The cast is composed of a diverse ensemble of international players, who, if I am being blunt, kind of sleepwalk through the material. I mean nobody embarrasses themselves, but serviceable is hardly the highest of compliments. Think of all nearly all of the top tier talent present, and consider many other performances, from all the principles here. Past performances by all were simply more alive which is reason for much of the casting, which does not quite come to fruition here. But, hey, they all do look great.

The mere humans in the story are competing with the films greatest strength: Its majestic (ahem, IMAX) visuals. From the sweeping vista of Jordan's Wadi Rum valley (deeply familiar territory to viewers of Lawrence of Arabia, Prometheus, and nearly every movie set on Mars ever made), the rich fabrics and textures of the costumes, the brilliantly realized 'dragon-fly' helicopters, to the various palaces and cities of Frank Herbert's sprawling universe. The fully realized sand worms, with their long hair-like teeth, part the sand like water, which washes upon the rocks.

It is unquestionably neato, but it all feels obligatory. There is a kind of death by committee, and a somewhat lack in any kind of idiosyncratic life beyond all the visual splendor.

There have been spruious comparisons to the wilder and crazier WB remake, George Miller's Mad Max: Fury Road which are ludicrous. It must be the smililar ochre hues of sand in each film.  Fury Road had a whole-cloth original, gloriously unhinged, sensibility. Villeneuve's Dune is content to merely pose. Think of how Villeneuve introduced and realized Juarez and its ruling cartels in Sicario, with Josh Brolin acting as the poet-warrior there too, and you will see what is simply not present in Dune.

Villeneuve comfortably handled Ridley's Scott's Blade Runner remake/sequel, as they are brothers in production design and leading an army of talent by committee, and adept at the emotional ecosystems of replicants. He is less adapt at the intuition-led, off kilter dreamwalking (with a cumshot of camp) of David Lynch. Few are.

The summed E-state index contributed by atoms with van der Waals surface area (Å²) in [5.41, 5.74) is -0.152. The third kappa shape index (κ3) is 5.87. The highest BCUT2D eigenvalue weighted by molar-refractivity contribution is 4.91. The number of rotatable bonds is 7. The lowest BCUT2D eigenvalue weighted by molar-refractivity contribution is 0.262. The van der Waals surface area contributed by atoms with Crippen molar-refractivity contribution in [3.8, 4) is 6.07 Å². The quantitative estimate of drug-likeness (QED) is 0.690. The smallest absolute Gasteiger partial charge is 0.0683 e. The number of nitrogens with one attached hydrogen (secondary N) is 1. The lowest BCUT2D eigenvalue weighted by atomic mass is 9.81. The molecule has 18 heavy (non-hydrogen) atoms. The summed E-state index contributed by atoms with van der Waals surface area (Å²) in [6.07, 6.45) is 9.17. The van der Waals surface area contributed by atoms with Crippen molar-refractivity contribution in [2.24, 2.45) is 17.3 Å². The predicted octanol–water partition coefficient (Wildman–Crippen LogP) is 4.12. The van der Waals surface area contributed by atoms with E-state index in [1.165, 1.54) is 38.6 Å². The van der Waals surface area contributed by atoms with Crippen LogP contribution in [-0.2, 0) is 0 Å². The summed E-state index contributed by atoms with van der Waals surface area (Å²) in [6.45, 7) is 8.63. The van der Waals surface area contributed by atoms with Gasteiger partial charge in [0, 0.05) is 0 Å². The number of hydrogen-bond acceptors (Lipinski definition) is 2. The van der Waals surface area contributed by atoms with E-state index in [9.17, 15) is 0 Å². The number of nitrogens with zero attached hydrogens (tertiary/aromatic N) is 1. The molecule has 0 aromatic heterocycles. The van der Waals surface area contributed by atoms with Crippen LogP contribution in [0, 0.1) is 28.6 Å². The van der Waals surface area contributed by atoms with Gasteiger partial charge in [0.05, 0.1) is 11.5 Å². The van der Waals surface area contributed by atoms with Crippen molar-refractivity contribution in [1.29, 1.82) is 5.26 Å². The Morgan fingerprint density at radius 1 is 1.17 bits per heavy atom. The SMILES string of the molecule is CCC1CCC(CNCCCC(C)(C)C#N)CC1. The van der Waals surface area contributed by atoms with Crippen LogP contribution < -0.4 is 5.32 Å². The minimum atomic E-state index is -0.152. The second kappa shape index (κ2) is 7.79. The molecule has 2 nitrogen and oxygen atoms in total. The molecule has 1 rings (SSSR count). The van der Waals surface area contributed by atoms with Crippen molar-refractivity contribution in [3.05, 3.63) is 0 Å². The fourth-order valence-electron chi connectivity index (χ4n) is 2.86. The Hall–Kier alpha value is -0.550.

I know it is wrong to review the film I wanted rather than the film I got. This is a nearly impossible task when the act of viewing feels akin to listening to a glossy cover of your favourite song (It should be noted that Dune was always my Star Wars, your mileage may vary, but get off my lawn!)

So far, with only half a movie, there are so many things missing: Gone is the overture of the folding of space, as well as the slug-human Spice-evolved 3rd Stage navigators; it should be noted that this the very reason for the conflict and Bene Gesserit prophecy in the first place, interstellar mobility, the ability to live long and get high. A better world, but at a horrendous cost.

Some key characters are not present in the first half of the film, others are given some more flesh than past incarnations. As it stands, Dune is that 3rd or 4th draft of an idea that loses the thing that made one passionate for the idea in the first place; by polishing the damned thing to death. Oh, bloody hell, bring on Part 2, with or without the perfect row of palms.

Review, in slightly altered form, originally published during the Toronto International Film Festival in September 2021. The film is now playing throughout Europe and Asia, and will open in U.S. theaters on Friday, October 22. It will also be available to stream on that date via HBO Max.

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Denis VilleneuveFrank HerbertOscar IsaacRebecca FergusonTimothée ChalametUS